Los Angeles Department of Transportation
The Los Angeles Department of Transportation referred to as LADOT, is a municipal agency that oversees transportation planning, construction and operations within the City of Los Angeles. LADOT was created by city ordinance, is run by a general manager appointed by the Mayor of Los Angeles, under the oversight of a citizens' commission appointed by the mayor. LADOT is best known for providing public transportation to the City of Los Angeles, it operates the second-largest fleet in Los Angeles County next to Metro. It consist of over 300 vehicles, serving nearly 30 million passengers a year and operating over 800,000 hours. LADOT develops the traffic signal timing and transportation planning for the city. Actual road maintenance and construction is provided by the Los Angeles City Department of Public Works. LADOT performs many transportation related duties, with six main operating groups: Parking Enforcement & Traffic Control, Project Delivery, Parking Management & Regulations, Transit Services, Administration.
The DASH is a transit bus operates 30 routes covering Downtown Los Angeles and many outlying communities within the City. Its primary function is to provide localized service, is a feeder into the countywide MTA Metro service. DASH Community Routes include: Beachwood Canyon Boyle Heights/East LA Chesterfield Square Crenshaw Downtown A: Little Tokyo/City West Downtown B: Chinatown/Financial District (connects with the Metro Red Line, Metro Gold Line, Metro Blue Line, Metrolink Lines: Ventura County, Antelope Valley, San Bernardino, 91, Orange County, Amtrak lines: Pacific Surfliner, Coast Starlight, Sunset Limited, Southwest Chief, Texas Eagle Downtown D: Union Station/South Park (connects with the Metro Red Line, Metro Gold Line, Metro Blue Line, Metro Expo Line, Metrolink Lines: Ventura County, Antelope Valley, San Bernardino, 91, Orange County, Amtrak lines: Pacific Surfliner, Coast Starlight, Sunset Limited, Southwest Chief, Texas Eagle Downtown E: City West/Financial District Downtown F: Financial District Exposition Park, L.
A. Coliseum/LAFC Stadium/USC El Sereno/City Terrace Fairfax Highland Park/Eagle Rock Hollywood Hollywood/Wilshire King-East Leimert Park/ Slauson Lincoln Heights /Chinatown Los Feliz /Weekend Observatory Shuttle Midtown Northridge Observatory Panorama City/Van Nuys Pico Union/Echo Park San Pedro Southeast/Pueblo Del Rio Van Nuys/Studio City Vermont/Main Watts Wilmington Wilshire Center/Koreatown Most DASH buses are El Dorado EZ-Rider vehicles powered by propane, although CNG Gillig BRTs have since been introduced; the first two digits of DASH bus numbers denote. For instance, 98001 denotes 1998 and 06301 denotes 2006. All DASH buses are 30 feet long, making it easier to navigate in dense neighborhoods where there are narrower streets and tighter turns. Commuter Express is an express bus service, consisting of 13 routes, all but one running during rush hours only. Service started in 1985. Routes 419, 423, 431, 437, 438, 448 are former Metro lines that were cancelled. Fares are based on a flat rate for travel on streets plus an extra charge based on the distance traveled on freeways.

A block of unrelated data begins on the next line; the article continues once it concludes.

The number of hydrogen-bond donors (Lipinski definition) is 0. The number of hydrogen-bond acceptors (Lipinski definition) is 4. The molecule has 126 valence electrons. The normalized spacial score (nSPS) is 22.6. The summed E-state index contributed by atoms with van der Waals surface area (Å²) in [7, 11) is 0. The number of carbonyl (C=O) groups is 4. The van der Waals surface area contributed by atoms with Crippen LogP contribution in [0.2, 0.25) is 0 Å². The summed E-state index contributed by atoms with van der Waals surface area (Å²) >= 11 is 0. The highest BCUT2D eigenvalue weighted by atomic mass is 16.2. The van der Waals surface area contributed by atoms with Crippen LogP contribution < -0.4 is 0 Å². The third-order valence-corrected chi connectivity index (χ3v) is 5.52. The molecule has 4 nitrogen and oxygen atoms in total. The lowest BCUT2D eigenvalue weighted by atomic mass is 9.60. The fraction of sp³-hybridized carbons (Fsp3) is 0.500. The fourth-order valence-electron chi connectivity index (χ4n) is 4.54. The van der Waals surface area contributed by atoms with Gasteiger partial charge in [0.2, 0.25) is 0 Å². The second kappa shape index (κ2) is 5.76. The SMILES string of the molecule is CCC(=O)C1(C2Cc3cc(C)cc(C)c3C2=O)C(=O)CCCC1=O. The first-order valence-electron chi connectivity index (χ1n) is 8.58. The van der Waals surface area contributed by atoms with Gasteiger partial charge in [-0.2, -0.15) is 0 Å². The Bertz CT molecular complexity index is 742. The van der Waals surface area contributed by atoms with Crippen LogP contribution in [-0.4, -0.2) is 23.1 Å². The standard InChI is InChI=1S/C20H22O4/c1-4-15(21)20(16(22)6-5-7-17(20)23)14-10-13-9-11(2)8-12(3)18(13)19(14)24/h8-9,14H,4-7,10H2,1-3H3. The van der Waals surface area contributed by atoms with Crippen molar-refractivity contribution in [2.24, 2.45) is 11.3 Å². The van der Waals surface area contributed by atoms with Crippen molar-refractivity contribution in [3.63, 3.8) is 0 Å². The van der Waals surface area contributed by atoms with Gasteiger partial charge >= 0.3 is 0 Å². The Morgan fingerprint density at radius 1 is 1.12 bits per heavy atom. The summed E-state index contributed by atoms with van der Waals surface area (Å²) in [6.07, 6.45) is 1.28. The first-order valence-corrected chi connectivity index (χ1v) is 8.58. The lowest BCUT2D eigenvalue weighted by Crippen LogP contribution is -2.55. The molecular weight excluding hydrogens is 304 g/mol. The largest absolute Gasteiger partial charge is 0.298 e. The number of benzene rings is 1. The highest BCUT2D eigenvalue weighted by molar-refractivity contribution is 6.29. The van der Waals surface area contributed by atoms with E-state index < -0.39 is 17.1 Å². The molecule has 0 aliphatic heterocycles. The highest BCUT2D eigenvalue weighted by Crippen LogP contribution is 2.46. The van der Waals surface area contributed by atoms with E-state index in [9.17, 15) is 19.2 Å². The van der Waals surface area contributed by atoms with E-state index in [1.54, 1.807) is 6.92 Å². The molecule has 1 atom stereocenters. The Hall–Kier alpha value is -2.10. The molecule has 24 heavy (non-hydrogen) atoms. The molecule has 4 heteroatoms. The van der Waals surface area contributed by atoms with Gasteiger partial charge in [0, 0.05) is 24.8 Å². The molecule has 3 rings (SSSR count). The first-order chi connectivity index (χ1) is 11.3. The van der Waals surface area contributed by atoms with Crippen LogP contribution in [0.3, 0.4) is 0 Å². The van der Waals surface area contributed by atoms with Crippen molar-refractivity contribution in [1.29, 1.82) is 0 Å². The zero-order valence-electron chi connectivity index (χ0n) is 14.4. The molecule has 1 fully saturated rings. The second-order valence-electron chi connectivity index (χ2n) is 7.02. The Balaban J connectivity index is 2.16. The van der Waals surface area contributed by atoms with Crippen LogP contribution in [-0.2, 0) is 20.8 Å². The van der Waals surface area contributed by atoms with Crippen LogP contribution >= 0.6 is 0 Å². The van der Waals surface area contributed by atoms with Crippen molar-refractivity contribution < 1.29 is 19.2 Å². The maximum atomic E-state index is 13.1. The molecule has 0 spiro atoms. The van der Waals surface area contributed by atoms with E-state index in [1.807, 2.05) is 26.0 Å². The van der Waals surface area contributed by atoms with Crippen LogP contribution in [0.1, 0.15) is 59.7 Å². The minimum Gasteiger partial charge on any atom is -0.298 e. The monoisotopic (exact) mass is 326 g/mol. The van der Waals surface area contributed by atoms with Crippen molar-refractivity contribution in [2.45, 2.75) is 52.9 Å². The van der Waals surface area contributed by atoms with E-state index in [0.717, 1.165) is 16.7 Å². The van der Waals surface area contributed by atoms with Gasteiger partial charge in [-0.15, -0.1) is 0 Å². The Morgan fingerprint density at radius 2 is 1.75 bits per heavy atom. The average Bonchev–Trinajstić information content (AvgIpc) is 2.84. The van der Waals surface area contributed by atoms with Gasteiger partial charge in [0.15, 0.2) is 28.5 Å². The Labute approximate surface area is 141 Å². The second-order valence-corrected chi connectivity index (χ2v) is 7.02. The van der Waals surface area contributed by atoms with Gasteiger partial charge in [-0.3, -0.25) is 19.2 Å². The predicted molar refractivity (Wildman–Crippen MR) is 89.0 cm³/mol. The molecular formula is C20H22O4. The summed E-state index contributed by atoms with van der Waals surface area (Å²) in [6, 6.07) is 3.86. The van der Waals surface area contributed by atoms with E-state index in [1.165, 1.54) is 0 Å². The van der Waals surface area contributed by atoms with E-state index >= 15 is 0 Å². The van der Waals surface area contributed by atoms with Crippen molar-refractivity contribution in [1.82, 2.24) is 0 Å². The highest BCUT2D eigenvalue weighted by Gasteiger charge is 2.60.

Unless otherwise noted, all services operates towards Downtown LA during the morning rush and from Downtown LA during the afternoon rush. For the purposes of this chart, closed-door means that customers are not allowed to use buses for local trips and open-door means that customers are allowed to use buses for local trips. Commuter Express services are provided by a variety of suburban vehicles, including Gillig Phantoms, Neoplan Metroliners, Stewart & Stevenson Apollo T-40s. Part of the fleet are a small number of CNG powered Orion V coaches. CityRide is a program for individuals in the City of Los Angeles, aged 65 or older and for qualified disabled persons. Los Angeles Department of Transportation TrafficInfo Department summary, p. 36
Los Angeles Unified School District
The Los Angeles Unified School District is the largest public school system in the U. S. state of California and the 2nd largest public school district in the United States. Only the New York City Department of Education has a larger student population. During the 2016–2017 school year, LAUSD served around 734,641 students, including 107,142 students at independent charter schools and 69,867 adult students. During the same school year, it had 33,635 other employees, it is the second largest employer in Los Angeles County, after the county government. The total school district operating budget for 2016–2017 is $7.59 billion. The school district consists of Los Angeles and all or portions of several adjoining Southern California cities. LAUSD has its own police force, the Los Angeles School Police Department, established in 1948 to provide police services for LAUSD schools; the LAUSD enrolls a third of the preschoolers in Los Angeles County, operates as many buses as the Los Angeles County Metropolitan Transportation Authority.